Bio-mining to clear legacy waste dumped at Pachchanady to begin soon

Hyderabad-based cooperative agency will take up the project to clear legacy waste at a cost of ₹56.38 crore, says Mangaluru Mayor Premananda Shetty

Updated - April 29, 2022 12:24 am IST

Published - April 28, 2022 09:50 pm IST - MANGALURU

Bio-mining is all set to commence at the landfill yard of Mangaluru City Corporation at Pachchanady shortly.

Bio-mining is all set to commence at the landfill yard of Mangaluru City Corporation at Pachchanady shortly. | Photo Credit: SPECIAL ARRANGEMENT 

Nearly three years after a portion of the legacy waste at the landfill yard of Mangaluru City Corporation (MCC) at Pachchanady slipped during the rainy season affecting 35 families and their properties, a Hyderabad-based cooperative agency is all set to launch bio-mining and bio-remediation at the yard for the corporation, soon.

The agency – National Federation of Farmers’ Procurement and Processing and Retailing Cooperatives of India Ltd (NACOF) – which is a multi-State cooperative society will take up the project at a cost of ₹56.38 crore, according to Mayor Premananda Shetty. The corporation handed over the yard to the agency after signing an agreement for the task on April 22.

The agency will have to set up its machinery and augment other facilities required for the mining and remediation which includes construction of leachate storage tanks and sheds, he told The Hindu, adding that it might require two months to begin the task on a full scale.

The agency will have to complete the project within four years, the Mayor said.

Sources in the corporation said that it is estimated that the site has over 9 lakh tonnes of legacy waste dumped for about 35 years. Of the waste spread over 42 acres in the yard, the garbage from 17 acres had slipped in the rainy season affecting 13.5 acres of private land.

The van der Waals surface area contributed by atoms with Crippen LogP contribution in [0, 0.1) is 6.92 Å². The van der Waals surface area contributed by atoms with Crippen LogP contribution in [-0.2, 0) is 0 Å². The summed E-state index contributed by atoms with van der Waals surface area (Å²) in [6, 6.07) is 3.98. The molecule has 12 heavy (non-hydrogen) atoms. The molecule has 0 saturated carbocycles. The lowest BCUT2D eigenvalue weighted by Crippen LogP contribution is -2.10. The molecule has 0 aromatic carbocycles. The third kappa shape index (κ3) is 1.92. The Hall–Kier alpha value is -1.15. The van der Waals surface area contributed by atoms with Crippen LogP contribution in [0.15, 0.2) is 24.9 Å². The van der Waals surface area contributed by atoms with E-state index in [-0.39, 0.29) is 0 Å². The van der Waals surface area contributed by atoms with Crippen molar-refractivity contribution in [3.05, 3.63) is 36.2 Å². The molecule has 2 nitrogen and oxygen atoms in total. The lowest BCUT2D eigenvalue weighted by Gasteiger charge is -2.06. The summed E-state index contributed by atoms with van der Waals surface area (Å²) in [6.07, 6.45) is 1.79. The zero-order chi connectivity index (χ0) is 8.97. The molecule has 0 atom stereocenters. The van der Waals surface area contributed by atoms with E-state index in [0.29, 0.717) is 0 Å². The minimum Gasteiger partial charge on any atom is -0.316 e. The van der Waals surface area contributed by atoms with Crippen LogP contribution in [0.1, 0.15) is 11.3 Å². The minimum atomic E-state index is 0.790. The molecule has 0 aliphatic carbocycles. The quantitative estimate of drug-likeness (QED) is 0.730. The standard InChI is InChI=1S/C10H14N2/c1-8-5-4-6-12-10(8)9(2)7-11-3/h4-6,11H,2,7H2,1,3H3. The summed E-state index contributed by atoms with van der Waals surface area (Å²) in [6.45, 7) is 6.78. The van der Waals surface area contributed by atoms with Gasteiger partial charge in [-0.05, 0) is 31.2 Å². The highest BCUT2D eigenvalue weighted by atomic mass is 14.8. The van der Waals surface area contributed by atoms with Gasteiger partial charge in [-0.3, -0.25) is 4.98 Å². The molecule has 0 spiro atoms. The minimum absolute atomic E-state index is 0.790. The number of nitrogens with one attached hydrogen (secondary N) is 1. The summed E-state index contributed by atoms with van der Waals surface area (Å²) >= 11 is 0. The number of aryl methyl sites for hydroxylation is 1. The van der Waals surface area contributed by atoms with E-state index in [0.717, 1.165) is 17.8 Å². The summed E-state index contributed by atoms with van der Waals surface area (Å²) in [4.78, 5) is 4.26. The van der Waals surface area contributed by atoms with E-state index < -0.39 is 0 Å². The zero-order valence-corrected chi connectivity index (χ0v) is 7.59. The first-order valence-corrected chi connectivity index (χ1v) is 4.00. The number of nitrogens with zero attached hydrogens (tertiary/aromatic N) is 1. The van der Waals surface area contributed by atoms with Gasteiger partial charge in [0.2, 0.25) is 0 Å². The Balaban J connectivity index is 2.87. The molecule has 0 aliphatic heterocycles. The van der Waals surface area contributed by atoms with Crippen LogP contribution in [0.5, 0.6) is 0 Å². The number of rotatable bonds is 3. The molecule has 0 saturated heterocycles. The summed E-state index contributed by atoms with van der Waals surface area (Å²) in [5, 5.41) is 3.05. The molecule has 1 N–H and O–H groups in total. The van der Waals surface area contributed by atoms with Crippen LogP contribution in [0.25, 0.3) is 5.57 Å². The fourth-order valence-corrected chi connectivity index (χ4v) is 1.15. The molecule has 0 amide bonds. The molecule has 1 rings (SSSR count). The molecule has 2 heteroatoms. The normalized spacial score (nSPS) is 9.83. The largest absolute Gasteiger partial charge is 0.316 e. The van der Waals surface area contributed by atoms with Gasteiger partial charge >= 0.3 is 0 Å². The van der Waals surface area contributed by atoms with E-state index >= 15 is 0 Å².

Bio-mining is a process involving digging out previously dumped or disposed of material from landfill sites to recover plastic, metal, glass, combustibles, other fine material, and soil. Plastic, metals, and other material thus recovered will be sent for re-cycling. The biodegradable waste in a landfill site gets decomposed. When non-biodegradable materials in the same site are recovered and sent for recycling, the land under them can be reclaimed for further use.

Municipal solid waste is being dumped at Pachchanady for decades without segregation of waste at source.

Sources said that the contract agency will have to collect the leachate generated in the process of mining and treat it.

Earlier, the corporation had prepared a detailed project report (DPR) for bio-mining as per the guidelines of the Central Pollution Control Board estimating the project cost at ₹73.73 crore. The NACOF won the bid by quoting ₹56.38 crore. After the State Cabinet cleared the project in August, 2021, it was awaiting nod from the Finance Department.

The bio-mining technology came to the fore after the Dakshina Kannada Legal Services Authority suo motu took up cognizance of the tragedy in 2019, its impact on the life of people and on water sources in the area, and submitted a report to the Karnataka Legal Services Authority which filed a public interest litigation (PIL) in Karnataka High Court on the matter. Later, the court had directed the civic body and the Government to take corrective measures.

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